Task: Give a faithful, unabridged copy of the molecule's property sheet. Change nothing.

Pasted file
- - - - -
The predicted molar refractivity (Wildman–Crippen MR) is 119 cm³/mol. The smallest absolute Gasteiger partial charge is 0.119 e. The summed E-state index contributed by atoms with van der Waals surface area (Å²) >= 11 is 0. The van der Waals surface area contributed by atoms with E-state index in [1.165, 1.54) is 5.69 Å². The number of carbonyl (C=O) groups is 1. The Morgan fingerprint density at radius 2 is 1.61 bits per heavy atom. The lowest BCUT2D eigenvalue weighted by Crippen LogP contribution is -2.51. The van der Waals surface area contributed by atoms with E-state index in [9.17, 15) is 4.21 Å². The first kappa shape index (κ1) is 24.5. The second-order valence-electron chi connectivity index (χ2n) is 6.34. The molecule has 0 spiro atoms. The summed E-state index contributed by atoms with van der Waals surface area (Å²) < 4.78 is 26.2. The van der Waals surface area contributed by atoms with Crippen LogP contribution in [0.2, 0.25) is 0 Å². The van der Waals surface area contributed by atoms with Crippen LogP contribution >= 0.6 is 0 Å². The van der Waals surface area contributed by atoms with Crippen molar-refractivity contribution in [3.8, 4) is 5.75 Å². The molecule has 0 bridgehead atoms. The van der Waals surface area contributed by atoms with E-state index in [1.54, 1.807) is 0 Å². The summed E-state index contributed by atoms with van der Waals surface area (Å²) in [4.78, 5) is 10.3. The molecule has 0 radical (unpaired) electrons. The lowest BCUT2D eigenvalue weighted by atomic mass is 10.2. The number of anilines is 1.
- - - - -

The predicted molar refractivity (Wildman–Crippen MR) is 119 cm³/mol. The smallest absolute Gasteiger partial charge is 0.119 e. The summed E-state index contributed by atoms with van der Waals surface area (Å²) >= 11 is 0. The van der Waals surface area contributed by atoms with E-state index in [1.165, 1.54) is 5.69 Å². The number of carbonyl (C=O) groups is 1. The Morgan fingerprint density at radius 2 is 1.61 bits per heavy atom. The lowest BCUT2D eigenvalue weighted by Crippen LogP contribution is -2.51. The van der Waals surface area contributed by atoms with E-state index in [9.17, 15) is 4.21 Å². The first kappa shape index (κ1) is 24.5. The second-order valence-electron chi connectivity index (χ2n) is 6.34. The molecule has 0 spiro atoms. The summed E-state index contributed by atoms with van der Waals surface area (Å²) < 4.78 is 26.2. The van der Waals surface area contributed by atoms with Crippen LogP contribution in [0.2, 0.25) is 0 Å². The van der Waals surface area contributed by atoms with Crippen LogP contribution >= 0.6 is 0 Å². The van der Waals surface area contributed by atoms with Crippen molar-refractivity contribution in [3.8, 4) is 5.75 Å². The molecule has 0 bridgehead atoms. The van der Waals surface area contributed by atoms with E-state index in [1.54, 1.807) is 0 Å². The summed E-state index contributed by atoms with van der Waals surface area (Å²) in [4.78, 5) is 10.3. The molecule has 0 radical (unpaired) electrons. The lowest BCUT2D eigenvalue weighted by atomic mass is 10.2. The number of anilines is 1.